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Nicandra physaloides-Shoo-fly Plant

Nicandra  physaloides-Shoo-fly Plant-Apple of PeruNicandra physaloids is a weedy annual plant that was introduced from South America as an ornamental gardening plant. In Illinois it can be found growing wild in various counties except in the NW area of the state. This plant grows to a height of 2-5 feet tall, the foliage and stems are reported to be poisonous to mammals and untouched by deer. This member of the Nightshade Family grows well in moist soils in full or partial sun.

'Shoo-fly Plant', as it is commonly called, is reported to be a natural insect repellent. One website I found explained that juices from the stems and leaves were added to milk and set out for flies. When flies drank from this concoction they supposedly died shortly after. It is also called 'Apple of Peru' because it is native to that area and produces a small fruit similar to tomatillos the fruit is dry and inedible.

I've not seen this plant growing wild in Chicago and I think my plant came from a packet of wild seed mix I purchased last year. Some seeds must have overwintered and germinated on their own because I didn't sow any of the seeds I collected last year. In my garden the nectar and pollen attract various bees and the flowers are quick to set fruits and then seeds. The flowers are blue to lavender and upright but only last about a day and towards the end they become trumpet shape. I took the third photograph of the flower above to show how the flowers wilt in the heat that we've been experiencing.

While the flowers and the lantern-shaped husks that surround the fruit are interesting and add beauty to a shady part of my garden I will be more careful this year and make sure the seeds don't get a chance to fall to the ground and return next year.


  1. I haven't heard of this plant. Looks pretty, I can see how people would want to bring it to their gardens after their visit to South America.

  2. Interesting write up about the shoo-fly plant. I have some info on the seedpod and seed identification on my Sow Then Grow blog.
    I'd like to link your post to mine if that is okay.

  3. Hey Curtis,

    You know I'd not heard of it myself until last year when I introduced it into my garden without knowing. Nice flower and I'm going to see if the milk trick works.

    Crafty you can link to the post if you think it will be helpful to your readers and you don't have to ask in the future if you come across something that works with your blog.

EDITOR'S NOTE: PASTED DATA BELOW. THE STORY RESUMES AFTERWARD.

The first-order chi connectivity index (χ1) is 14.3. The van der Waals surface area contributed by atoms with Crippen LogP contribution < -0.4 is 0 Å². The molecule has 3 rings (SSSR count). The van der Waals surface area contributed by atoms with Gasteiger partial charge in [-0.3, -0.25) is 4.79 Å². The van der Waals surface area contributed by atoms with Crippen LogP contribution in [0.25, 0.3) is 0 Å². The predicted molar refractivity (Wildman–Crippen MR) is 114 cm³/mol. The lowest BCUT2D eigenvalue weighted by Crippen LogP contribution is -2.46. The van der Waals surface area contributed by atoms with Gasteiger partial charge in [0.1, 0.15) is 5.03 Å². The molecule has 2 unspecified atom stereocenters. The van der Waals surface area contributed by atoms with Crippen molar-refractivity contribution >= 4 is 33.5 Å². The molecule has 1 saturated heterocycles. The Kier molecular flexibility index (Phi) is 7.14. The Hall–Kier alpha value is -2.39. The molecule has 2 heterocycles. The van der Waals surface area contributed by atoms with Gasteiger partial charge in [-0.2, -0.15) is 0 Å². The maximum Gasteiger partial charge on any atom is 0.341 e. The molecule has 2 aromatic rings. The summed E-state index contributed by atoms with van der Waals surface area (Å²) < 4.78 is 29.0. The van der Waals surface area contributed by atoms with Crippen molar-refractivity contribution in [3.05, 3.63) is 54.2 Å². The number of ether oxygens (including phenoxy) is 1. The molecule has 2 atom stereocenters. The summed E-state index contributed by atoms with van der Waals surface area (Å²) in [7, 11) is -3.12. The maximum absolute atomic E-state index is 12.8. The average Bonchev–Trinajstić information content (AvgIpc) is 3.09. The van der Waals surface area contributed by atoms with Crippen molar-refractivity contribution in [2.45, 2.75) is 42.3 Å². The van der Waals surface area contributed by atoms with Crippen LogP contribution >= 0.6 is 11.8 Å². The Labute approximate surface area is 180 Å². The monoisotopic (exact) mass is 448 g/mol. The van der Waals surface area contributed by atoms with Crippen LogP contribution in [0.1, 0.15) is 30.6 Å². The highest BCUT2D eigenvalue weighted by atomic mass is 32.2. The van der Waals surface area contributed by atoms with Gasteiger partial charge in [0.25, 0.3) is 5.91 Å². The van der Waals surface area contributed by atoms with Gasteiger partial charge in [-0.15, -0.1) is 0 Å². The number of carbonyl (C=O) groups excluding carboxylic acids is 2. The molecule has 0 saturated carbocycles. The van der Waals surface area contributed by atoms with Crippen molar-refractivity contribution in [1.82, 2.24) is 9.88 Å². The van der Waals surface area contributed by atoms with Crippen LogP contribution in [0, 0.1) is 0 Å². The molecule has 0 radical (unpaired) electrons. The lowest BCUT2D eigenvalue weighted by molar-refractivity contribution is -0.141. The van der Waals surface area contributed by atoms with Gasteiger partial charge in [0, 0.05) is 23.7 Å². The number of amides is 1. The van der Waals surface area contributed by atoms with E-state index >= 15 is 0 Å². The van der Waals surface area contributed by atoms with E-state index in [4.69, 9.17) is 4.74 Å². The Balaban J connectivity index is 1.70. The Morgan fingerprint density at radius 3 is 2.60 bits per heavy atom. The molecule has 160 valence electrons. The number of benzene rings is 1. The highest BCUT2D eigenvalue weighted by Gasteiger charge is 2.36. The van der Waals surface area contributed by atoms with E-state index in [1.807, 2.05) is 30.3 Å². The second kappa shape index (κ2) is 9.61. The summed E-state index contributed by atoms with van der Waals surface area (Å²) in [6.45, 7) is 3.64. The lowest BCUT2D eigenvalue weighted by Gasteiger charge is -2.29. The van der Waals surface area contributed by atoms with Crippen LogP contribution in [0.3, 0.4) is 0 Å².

4. I saw these at a garden centre last year and almost bought them because I liked the shape of the flower. Maybe it's a good thing that I didn't get them, although I have a feeling that our winters would probably keep the seeds from germinating come springtime!

  5. It has a lovely flower! I have added your blog to my list of "Blogs I like to Visit."

  6. Hey connie,

    Thanks for stopping by and commenting.

  7. Kate,

    You're probably right it may not survive a winter in your area. If you do try them let me know how they do.

  8. Kevin C.4:56 PM

    Interesting to read about "Shoo fly" plant. I recently discovered one growing in my garden here in New Zealand. I had never seen one before and have no idea where it came from. Several peopel were unable to recognise it until a friend indentified it from a gardening book. I think I may try to seed some when our summer starts to end here in about a month. I grow a lot of swan plants to encourage the monarch butterflies and I have a lot of trouble with an orange coloured avid that loves to gather in the snaw plant branches. Perhaps the shoo-foy will discourage them.

  9. Here in New Zealand I have about 5 shoo fly plants growing in pots to hopefully stop the reseeding. I'm growing them especially for the insect repellent bonus on our decking area. They seem to be rather spindly, is that normal? I've grown them from seed and so far they seem to be pretty hardy.

    1. Yes, their spindly growth is normal. They're not a very full and bushy kind of plant from my experience. Good luck with your shoo fly plants.

  10. Anonymous4:49 AM

    They are interesting and something a bit different to grow in the garden. Here in Scotland they won't survive the first frost but the seeds can lay dormant in the ground for years, somewhat like poppy seeds. Given a warm spring/early summer they will then pop up out of seemingly nowhere. In warmer climates they could easily be a problem as each seed-head contains hundreds of seeds but the young plants are readily identified by the nettle shaped leaves with many small dark purpleish spots on them. They don't have a substantial taproot so are easily pulled out. I treat mine like tomato plants and start them off in the greenhouse. Once they are in bud and risk of frost is past then they can either be planted outside or kept in large pots as patio plants. They do need a fair bit of watering though. Dead head to avoid seed heads forming or just let them have their way and weed out any unwanted ones. Like tomateos they are also very easy to transplant once germinated. You can also get them to bush up a bit by nipping the tops out at about 18" (0.5m) high



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